Tom Hanks could disappear into the role of Colonel Tom Parker in Elvis

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Tom Hanks was happy to blend into the background in 'Elvis' credit:Bang Showbiz
Tom Hanks was happy to blend into the background in 'Elvis' credit:Bang Showbiz

Tom Hanks felt he could disappear into the part of Colonel Tom Parker in 'Elvis'.

The 65-year-old actor plays the King of Rock and Roll's manager in Baz Luhrmann's new biopic and explained that he was happy to play a supporting role to Austin Butler's portrayal of the late music icon.

Tom told Entertainment Weekly: "Playing Elvis is like playing Jesus, and it doesn't really matter who plays Pontius Pilate because if you have a good Jesus, you got it.

"I had the luxury of essentially recreating somebody who no one really knew. I had a different layer of expectations."

Tom had to spend five hours per day in the make-up chair to recreate the Colonel's look and confessed that it was the most challenging aspect of the part.

The 'Forrest Gump' star explained: "The challenge for me, as well as the freedom, was having this engineered look every day. Because what you get from that is a suit of armour."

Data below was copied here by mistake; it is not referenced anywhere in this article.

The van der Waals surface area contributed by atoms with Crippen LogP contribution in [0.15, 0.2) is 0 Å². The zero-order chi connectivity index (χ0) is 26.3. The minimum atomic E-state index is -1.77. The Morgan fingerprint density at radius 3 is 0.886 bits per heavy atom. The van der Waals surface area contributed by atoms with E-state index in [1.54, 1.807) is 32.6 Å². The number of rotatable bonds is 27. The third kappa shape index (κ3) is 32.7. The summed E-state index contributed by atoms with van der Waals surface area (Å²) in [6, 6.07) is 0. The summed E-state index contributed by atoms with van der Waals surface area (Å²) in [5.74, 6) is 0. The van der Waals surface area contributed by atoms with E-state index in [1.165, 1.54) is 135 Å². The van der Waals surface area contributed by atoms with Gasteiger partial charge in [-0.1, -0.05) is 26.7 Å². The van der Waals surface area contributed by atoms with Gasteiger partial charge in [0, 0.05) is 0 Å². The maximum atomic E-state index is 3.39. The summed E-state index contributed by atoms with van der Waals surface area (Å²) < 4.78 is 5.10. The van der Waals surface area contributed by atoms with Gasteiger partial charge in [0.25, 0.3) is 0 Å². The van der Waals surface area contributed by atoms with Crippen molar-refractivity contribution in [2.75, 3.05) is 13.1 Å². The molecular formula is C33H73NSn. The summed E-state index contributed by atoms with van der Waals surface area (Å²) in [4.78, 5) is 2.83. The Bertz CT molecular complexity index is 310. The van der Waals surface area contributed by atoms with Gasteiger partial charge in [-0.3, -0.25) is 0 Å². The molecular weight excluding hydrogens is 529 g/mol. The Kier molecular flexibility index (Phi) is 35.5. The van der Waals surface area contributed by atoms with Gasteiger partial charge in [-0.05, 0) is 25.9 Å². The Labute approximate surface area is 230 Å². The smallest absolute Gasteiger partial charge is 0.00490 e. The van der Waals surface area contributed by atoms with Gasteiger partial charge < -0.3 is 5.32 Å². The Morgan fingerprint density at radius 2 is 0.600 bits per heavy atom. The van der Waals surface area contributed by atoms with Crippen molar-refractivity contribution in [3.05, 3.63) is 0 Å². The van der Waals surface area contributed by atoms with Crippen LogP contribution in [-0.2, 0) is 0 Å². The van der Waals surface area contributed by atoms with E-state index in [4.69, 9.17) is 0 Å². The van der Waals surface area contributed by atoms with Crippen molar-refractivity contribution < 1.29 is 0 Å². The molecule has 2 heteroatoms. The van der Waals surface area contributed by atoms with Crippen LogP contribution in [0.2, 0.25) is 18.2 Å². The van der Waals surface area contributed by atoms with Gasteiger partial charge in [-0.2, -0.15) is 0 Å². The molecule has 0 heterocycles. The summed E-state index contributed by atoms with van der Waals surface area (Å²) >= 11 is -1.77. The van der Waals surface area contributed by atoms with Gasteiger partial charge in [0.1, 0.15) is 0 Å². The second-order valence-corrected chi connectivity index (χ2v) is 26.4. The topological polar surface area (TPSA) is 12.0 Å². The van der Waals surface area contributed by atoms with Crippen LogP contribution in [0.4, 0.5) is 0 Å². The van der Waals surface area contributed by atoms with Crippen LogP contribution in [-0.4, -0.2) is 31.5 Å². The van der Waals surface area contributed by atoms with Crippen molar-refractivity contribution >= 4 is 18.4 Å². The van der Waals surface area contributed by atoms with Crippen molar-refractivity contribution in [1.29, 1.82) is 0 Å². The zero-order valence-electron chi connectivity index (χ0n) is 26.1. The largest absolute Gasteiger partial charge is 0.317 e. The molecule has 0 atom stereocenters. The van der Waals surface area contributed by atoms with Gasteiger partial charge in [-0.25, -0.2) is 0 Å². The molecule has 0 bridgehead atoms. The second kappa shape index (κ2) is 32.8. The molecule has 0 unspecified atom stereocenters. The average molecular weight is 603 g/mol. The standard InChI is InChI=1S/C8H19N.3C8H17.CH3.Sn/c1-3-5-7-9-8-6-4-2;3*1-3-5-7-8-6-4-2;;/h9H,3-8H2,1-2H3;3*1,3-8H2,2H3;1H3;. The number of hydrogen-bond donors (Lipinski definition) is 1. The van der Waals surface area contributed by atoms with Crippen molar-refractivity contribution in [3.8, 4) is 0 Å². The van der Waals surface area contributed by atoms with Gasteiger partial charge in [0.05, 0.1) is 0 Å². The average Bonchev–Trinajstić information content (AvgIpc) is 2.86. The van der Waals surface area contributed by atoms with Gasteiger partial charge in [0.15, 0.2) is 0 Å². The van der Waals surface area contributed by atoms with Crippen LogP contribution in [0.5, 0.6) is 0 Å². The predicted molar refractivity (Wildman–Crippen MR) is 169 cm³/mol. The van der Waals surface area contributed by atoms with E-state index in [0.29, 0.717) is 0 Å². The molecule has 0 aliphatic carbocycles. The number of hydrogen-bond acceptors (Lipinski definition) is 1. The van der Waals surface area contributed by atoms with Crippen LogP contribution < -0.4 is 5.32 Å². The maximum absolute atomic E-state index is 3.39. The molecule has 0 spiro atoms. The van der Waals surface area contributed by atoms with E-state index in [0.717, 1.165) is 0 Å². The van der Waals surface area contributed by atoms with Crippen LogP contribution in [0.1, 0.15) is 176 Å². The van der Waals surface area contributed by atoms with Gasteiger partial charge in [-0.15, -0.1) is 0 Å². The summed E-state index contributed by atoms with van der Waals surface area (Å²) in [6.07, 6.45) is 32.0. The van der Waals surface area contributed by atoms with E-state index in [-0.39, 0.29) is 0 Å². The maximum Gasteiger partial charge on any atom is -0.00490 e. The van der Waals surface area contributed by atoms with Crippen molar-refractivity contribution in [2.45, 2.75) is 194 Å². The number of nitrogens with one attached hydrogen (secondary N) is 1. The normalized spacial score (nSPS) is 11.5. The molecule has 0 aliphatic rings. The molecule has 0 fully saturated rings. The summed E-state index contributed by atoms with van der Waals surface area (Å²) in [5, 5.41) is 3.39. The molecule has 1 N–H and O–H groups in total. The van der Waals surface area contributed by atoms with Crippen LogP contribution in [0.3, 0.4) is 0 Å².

Baz explained that the "paradox" of the Colonel – who had a controlling influence on Elvis despite helping make him a star – is what makes the character so appealing.

The director said: "If Shakespeare was looking to take on a historical character now, you couldn't go past the idea of the Colonel and Elvis.

"The Colonel is like Falstaff with a chainsaw. Because Shakespearean villains are never just a bad guy. Colonel Tom Parker absolutely did diabolical things. But he also did extraordinarily genius things. So everything is a paradox and a coin flip. That's what makes him so delicious."

Butler praised the decision to cast Hanks as the Colonel as it added further complexity to the character.

The 30-year-old star said: "You can see Colonel Tom Parker as despicable, but when it's Tom, he's such an incredible actor, that he can justify everything and he's not playing a bad guy in his mind.

"He's so justified that it made me have to double down and question, 'Wait, maybe he's right in this moment. You seem right.' That was amazing because you still see the twinkle in his eyes."

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